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SECT. VII, Jewish Manner of Travelling.–Disposition of their dress : never

travelled in the heat of the day but from necessity; saluted no person when

in haste; feet washed when they entered a house. Rode on asses, horses,

mules, camels, and dromedaries; had no stirrips; used hirans and counes ;

provender for their animals ; provisions for themselves; articles of conve-

nience and commerce. Skins for water; every article carried in skins. Dis-

tance measured by hours; wells the common resting-places; these often

infested by robbers; no inns; khanes, or caravansarais. Caravans; manner of

travelling ; sometimes very numerous. Kings travelled in state; had the

dust allayed with water; harbingers sent before them, and pioneers to level

the roads. Customs observed by the modern Jews on a journey 227

SECT. VIII. Jewish Marks of Honour and Disgrace.-1. Marks of honour

which servants paid to their masters. Slaves, their price; their submis-

sive attitude; washed the hands of their masters; served him before

they ate themselves; servants of different ranks; eunuchs ; singing men

and singing women. 2. Marks of respect paid by inferiors in general to

superiors. Bowing the head; bowing the knee; bowing to the ground;

kissing the land, or what came from it; gave them the chief seat; made

yearly presents ; allayed the dust before them when travelling : spreading

their garments. A spear, or lamps, indicated the tent of a chief. 3. Marks

of respect among equals. The salam, or salutation ; eastern salutations took

up much time; their way of saluting when at a distance, and when at hand;

kissing; falling on the neck; taking hold of the beard, Manner of conduct-

ing visits; these held in the court in summer, and house in winter. The en-

tertainment at an eastern visit; sprinkling with rose-water; perfuming the

guests; their signs of mirth. 4. Marks of honour paid to inferiors; those to

principal officers; Joseph ; Mordecai; changes of raiment; purple robe;

gold buckle and clasp ; a key on the shoulder a mark of office; explanation
SECT. XII. The Jewish Mode of Warfare.-Causes of the Jewish wars;

number of their armies ; degree of efficiency; arms a helmet, breastplate,

habergeon, girdle, greaves, sword, shield, battle-ax, sling, bow, quiver,

poisoned arrows. The Jewish cavalry: their accoutrements; chariots of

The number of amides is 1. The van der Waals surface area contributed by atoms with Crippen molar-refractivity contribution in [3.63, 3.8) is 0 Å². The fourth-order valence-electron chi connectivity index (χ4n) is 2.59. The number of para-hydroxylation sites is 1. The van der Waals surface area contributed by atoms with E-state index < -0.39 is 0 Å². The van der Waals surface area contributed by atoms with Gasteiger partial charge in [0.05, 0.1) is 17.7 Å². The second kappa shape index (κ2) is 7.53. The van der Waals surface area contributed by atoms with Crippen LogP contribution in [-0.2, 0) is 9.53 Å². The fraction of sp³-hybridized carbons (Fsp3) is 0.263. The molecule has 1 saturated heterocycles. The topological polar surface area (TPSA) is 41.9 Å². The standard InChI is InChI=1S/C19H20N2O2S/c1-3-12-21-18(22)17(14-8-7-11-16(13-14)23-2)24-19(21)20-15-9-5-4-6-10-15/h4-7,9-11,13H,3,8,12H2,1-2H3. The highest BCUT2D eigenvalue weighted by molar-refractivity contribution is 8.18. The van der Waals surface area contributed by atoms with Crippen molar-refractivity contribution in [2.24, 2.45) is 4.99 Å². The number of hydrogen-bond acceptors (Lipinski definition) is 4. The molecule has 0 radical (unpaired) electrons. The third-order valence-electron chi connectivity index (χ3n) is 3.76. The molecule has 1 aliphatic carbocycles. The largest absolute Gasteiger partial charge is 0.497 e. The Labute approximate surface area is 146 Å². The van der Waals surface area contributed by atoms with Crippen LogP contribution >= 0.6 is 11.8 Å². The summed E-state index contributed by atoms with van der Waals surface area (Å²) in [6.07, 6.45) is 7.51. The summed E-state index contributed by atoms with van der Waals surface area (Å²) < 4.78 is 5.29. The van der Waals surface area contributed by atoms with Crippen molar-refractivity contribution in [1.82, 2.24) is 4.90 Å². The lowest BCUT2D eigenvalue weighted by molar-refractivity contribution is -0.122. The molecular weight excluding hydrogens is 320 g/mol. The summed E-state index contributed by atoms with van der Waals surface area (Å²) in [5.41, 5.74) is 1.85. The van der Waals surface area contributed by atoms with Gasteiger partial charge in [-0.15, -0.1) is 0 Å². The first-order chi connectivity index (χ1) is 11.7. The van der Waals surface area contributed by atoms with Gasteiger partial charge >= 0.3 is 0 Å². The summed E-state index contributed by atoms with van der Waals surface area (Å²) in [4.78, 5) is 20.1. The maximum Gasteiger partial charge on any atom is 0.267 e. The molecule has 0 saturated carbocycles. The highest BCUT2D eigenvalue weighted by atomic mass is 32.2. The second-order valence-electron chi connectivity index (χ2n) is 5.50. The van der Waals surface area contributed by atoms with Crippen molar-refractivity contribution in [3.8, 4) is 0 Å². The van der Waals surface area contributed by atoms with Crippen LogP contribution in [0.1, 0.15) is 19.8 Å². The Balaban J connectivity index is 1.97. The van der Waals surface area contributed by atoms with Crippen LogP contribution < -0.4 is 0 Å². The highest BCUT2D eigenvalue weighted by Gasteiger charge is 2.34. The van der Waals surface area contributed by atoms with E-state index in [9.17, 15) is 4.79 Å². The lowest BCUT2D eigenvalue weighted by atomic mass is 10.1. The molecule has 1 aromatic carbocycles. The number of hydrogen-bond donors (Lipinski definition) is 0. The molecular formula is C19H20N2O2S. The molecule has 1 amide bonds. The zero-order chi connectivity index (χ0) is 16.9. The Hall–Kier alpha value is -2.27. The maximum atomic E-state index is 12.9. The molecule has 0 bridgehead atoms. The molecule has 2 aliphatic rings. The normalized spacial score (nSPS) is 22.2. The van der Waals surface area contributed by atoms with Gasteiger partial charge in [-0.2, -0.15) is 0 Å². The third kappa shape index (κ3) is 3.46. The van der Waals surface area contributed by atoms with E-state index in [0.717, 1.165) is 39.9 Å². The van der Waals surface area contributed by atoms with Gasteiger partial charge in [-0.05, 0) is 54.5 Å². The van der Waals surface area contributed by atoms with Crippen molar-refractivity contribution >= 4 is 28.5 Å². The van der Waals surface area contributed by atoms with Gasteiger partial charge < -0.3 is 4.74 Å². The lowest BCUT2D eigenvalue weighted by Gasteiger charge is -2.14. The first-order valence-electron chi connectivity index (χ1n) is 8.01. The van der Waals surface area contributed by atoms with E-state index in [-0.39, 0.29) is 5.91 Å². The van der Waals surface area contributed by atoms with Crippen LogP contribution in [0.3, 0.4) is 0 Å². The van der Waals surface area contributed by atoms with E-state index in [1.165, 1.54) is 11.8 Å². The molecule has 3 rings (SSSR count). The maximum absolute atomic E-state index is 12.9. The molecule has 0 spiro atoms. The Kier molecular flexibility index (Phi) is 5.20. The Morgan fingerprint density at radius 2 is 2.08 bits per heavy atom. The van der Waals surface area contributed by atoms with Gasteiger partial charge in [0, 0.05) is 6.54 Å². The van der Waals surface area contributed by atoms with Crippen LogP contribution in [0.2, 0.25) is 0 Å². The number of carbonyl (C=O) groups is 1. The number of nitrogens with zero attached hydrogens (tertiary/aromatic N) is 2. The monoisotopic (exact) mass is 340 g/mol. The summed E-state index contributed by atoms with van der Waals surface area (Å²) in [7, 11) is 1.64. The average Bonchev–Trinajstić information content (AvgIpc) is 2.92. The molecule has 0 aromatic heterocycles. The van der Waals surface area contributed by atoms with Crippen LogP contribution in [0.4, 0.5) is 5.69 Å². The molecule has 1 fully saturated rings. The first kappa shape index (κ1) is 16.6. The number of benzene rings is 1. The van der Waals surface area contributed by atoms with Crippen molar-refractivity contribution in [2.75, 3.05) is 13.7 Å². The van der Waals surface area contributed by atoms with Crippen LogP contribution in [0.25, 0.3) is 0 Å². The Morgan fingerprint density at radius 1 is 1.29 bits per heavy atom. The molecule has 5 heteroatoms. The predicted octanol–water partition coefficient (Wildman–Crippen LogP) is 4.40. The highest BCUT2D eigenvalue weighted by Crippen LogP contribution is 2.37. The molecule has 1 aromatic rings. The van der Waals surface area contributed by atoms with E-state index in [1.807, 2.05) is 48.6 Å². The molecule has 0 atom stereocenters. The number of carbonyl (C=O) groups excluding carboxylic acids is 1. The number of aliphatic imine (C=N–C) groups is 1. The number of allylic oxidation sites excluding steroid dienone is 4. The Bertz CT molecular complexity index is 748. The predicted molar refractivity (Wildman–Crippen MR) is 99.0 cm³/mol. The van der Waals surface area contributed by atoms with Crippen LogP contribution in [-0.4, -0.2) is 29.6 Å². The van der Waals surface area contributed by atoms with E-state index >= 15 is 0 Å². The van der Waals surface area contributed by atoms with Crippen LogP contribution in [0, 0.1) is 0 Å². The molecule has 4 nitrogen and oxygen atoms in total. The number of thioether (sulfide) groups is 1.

war; camels of the kings of Midian ; qualifications of an ancient warrior;

time of going to war; methods taken to distress an invading enemy; order

of encampment among the Jews; camps on hills; religious ceremony before

fighting; method of fighting; their cruelty afterwards. The transplanting

SECT. XIV. Treatment of the Dying and Dead. The hours for visiting

the sick; conduct of visitors. Dying persons addressed their children and

relations; made their latter will. A strange custom of changing the name

of the dying person. After death the nearest relation kissed the deceased,

and closed his eyes ; the other relations tore their upper garment; specta-

tors tore theirs only a hand-breadth; women hired to cry; minstrels ;

Sir John Chardin's account of their lamentations. The dead body washed;

wrapt in spices; bound in grave-cloths; laid in an upperchamber. The

Egyptian method of embalming. The persons employed about a dead

body accounted unclean. Funerals, either public or private; insignia

suited to the person's character laid on the coffin; hired mourners ; Dr.

Shaw's account of them ; minstrels at the funeral ; ceremonies at the grave;

the sittings and standings in their return to the house ; seven of these ;

mourning for the dead either extraordinary by lamentations, tearing the hair,

cutting their bodies, &c. or ordinary, by tears, tearing the upper garment,

covering the lip. Entertainment after the funeral. The ordinary mourning

before the funeral; for the first three days after; for the next four; for the

remaining twenty-three. Funerals of children ; cemeteries always without

cities; potter's field; public burying places; regulations concerning them.

Private burying-places; Rachel's sepulchre: Joseph's soros, or mound;

Isaiah's and David's tombs; Absalom's pillar ; Esther's and Daniel's tombs ;

tombs of Jonah, Zecharias, and Lazarus. Sepulchres of families commonly

in caves ; these described ; tomb of Lazarus ; tombs of the Judges; sepul-

chral monument over the Maccabxan family; sepulchres of the kings of

Syria and Israel ; money said to have been in David's sepulchre examined ;

all the sepulchres white-washed on the 15th of the 12th month; garnishing

sepulchres accounted meritorious. The written mountains in the wilder-

ness of Sinai. Two Hebrew epitaphs; the bodies of criminals left without

burial

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the ox goad; their manner of sowing ; diseases of grain ; blasting or blight ;

mildew; hoar frost; thunder showers; caterpillar ; locusts; harvest in Judea.

The barley harvest; wheat harvest; manner of reaping by pulling up; cut-

ting with a sickle; harvest a season of joy; sheaves, but no shocks in Judea ;

threshing the grain by a staff; flail; feet of cattle; the drag; the wain with

iron wheels or teeth : winnowing by the shovel and fan ; threshing foors in

airy situations; straw used as fodder; grain preserved in earthen jars, or

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